Chair Rodgers Opening Remarks on the Future of the Sports Media Marketplace

Washington D.C. — House Energy and Commerce Committee Chair Cathy McMorris Rodgers (R-WA) delivered the following opening remarks at today’s Communications and Technology Subcommittee hearing about the changing sports media marketplace.

Screenshot 2024-01-31 at 11.24.52 AM.png

“Today’s hearing is the second this subcommittee has held to evaluate the rapidly evolving landscape of the media marketplace.  

“Americans have more choices than ever on how, when, and where they watch content, as well as what content they watch. 

“We have seen a profound shift in people’s viewing habits, especially as streaming services have become more available and reliable.  

“For decades, the only options available were over-the-air television and cable services, where people could watch live TV at a scheduled time on a television. 

“Now, streaming platforms allow people to watch whatever they want, wherever they want, whether that’s on a TV, or on the go using a phone, computer, tablet, or any device that has access to the Internet.  

“Streaming platforms have reshaped our entertainment habits, made our lives more convenient, and diversified the content available. 

“That includes the way we watch sports, which has undergone significant changes in recent years and shifted the dynamics of who owns sports media rights.” 


“Professional sports leagues, including the NFL, NBA, MLB, and NHL, are pillars of American culture.  

“For decades, these leagues have broadcast their games over the air and used television to help expand their reach into homes across the country. 

“It allowed every American to attend their local team’s game from their home for free. 

“With the introduction of cable TV and later satellite, the number of channels and local options for consumers increased significantly, allowing even more sports coverage. 

“Since then, television networks have historically held the majority of sports rights, allowing them to shape how viewers experience live sporting events.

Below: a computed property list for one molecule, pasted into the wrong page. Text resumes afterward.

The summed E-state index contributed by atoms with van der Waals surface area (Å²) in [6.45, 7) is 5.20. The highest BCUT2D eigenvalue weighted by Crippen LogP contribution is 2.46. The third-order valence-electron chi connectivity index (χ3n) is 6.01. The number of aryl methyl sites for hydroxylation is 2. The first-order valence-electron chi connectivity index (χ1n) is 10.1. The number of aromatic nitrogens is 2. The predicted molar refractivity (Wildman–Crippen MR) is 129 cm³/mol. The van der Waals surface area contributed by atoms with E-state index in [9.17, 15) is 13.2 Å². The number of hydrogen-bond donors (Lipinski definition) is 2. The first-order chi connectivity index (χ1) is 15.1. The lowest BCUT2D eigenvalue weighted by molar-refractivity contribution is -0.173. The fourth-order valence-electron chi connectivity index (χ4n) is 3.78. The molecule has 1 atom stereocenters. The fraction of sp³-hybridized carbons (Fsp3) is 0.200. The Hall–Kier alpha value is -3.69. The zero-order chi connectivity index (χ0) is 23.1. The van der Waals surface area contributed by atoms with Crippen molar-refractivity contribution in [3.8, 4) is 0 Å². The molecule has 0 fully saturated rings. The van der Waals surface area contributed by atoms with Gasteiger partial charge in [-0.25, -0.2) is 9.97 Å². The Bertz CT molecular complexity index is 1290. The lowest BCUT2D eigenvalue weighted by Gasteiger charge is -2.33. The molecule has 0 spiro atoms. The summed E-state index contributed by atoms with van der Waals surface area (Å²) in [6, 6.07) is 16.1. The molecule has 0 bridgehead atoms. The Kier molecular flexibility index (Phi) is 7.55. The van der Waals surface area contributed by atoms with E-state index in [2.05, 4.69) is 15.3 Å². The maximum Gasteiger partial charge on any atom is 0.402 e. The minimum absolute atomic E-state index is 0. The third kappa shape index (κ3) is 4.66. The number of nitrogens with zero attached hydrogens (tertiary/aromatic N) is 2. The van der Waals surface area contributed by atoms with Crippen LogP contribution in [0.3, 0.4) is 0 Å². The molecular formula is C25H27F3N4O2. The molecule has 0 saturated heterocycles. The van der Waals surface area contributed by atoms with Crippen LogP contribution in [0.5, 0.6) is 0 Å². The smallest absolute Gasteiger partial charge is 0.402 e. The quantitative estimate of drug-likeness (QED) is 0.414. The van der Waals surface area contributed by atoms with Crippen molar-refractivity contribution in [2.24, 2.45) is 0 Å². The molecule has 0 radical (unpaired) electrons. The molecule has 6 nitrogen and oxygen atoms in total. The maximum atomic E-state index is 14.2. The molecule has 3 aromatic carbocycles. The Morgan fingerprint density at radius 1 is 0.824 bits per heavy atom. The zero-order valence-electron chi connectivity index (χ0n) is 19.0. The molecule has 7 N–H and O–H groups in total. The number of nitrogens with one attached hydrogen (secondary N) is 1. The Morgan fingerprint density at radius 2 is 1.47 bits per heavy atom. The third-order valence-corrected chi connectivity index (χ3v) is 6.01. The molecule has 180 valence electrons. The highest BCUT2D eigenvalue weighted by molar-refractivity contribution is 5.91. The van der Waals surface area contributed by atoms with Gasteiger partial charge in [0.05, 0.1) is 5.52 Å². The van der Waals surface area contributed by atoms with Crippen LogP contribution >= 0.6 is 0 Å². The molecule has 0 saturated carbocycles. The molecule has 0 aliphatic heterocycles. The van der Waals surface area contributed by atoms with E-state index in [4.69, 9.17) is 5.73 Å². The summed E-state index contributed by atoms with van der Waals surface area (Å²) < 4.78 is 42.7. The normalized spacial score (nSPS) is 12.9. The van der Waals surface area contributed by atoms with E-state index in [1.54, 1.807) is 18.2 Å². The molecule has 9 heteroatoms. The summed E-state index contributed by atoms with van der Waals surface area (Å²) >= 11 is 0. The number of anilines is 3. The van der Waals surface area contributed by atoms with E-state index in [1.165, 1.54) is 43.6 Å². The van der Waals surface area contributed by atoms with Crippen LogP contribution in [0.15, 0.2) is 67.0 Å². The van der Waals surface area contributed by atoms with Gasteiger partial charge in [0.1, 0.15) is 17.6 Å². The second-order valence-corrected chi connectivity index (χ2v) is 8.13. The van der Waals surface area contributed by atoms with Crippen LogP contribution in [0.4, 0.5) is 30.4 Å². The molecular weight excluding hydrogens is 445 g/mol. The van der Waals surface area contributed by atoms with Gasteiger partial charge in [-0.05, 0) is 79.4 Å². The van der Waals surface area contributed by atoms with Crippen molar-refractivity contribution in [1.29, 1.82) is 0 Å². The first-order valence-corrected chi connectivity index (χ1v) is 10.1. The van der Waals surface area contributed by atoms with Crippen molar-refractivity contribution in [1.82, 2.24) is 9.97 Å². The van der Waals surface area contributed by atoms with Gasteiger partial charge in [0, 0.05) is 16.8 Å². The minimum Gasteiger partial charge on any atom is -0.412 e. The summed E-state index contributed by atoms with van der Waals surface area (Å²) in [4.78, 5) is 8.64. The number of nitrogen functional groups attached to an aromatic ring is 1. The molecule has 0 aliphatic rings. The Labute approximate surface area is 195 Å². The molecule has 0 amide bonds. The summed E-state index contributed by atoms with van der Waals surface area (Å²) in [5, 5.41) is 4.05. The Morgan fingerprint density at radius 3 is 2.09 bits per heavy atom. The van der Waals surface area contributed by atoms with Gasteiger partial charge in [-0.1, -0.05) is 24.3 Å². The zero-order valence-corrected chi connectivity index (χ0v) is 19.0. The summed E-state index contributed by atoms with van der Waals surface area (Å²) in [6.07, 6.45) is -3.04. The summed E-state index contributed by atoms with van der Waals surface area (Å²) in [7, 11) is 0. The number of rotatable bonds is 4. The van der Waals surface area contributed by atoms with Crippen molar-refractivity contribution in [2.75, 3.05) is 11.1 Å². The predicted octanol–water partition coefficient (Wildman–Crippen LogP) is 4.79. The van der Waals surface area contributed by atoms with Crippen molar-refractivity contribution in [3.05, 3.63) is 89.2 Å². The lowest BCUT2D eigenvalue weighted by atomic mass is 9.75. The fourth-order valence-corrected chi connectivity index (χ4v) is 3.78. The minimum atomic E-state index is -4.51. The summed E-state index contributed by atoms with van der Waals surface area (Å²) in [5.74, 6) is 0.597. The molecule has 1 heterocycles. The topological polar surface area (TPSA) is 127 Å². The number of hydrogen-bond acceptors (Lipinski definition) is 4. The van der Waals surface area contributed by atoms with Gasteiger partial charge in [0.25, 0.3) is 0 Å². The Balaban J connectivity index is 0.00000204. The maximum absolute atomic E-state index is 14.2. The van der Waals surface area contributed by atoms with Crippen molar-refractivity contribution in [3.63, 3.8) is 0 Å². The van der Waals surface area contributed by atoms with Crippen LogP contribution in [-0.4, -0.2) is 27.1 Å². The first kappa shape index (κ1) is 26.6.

“More recently, however, this marketplace has undergone a transformative change, shifting from only traditional broadcast and cable TV to streaming services.  

“Major sports leagues are now entering into lucrative deals with online platforms.

“Just this year alone, Peacock hosted the first ever 'streaming only' NFL playoff game, Amazon Prime entered into a deal with Regional Sports Networks to air MLB, NBA, and NHL games, and Netflix became the new home to WWE. 

“The traditional cable TV model is no longer the only gateway to live sports content.” 


“People’s personal preferences are also a key factor in this transition to online platforms. 

“Sports fans now have the freedom to choose services that align with their preferences, whether it's live streaming, on-demand highlights, or exclusive behind-the-scenes footage.  

“Sports leagues recognize that they need to meet fans where they are, which is why they’re quickly moving online.   

“However, an increasing number of viewing options has also made it more complicated for some people to find the sporting event that they are looking for.  

“A recent study found that 30 percent of sport fans didn’t know which channel was airing their preferred event.   

“Customers may also now have to purchase different subscriptions just to watch their team play.  

“That means games that may have traditionally been free for someone, depending on where they lived, could now be too expensive for them to afford.  

“And even with all of these streaming options available, the vast majority of fans are still tuning into network television—rather than streaming—to watch live sports.  

“As we prepare for Super Bowl LVII, it’s important that we reflect on the evolving sports media landscape and how to ensure the fans’ experience continues to be prioritized. 

 “Today’s discussion will provide members with the opportunity to discuss this and other issues, as well as improve our understanding of the current status of the marketplace.

“We will hear expert insight into the evolution of the sports media market, as well as potential steps that Congress can take to ensure outdated regulations do not hinder innovation and competition.”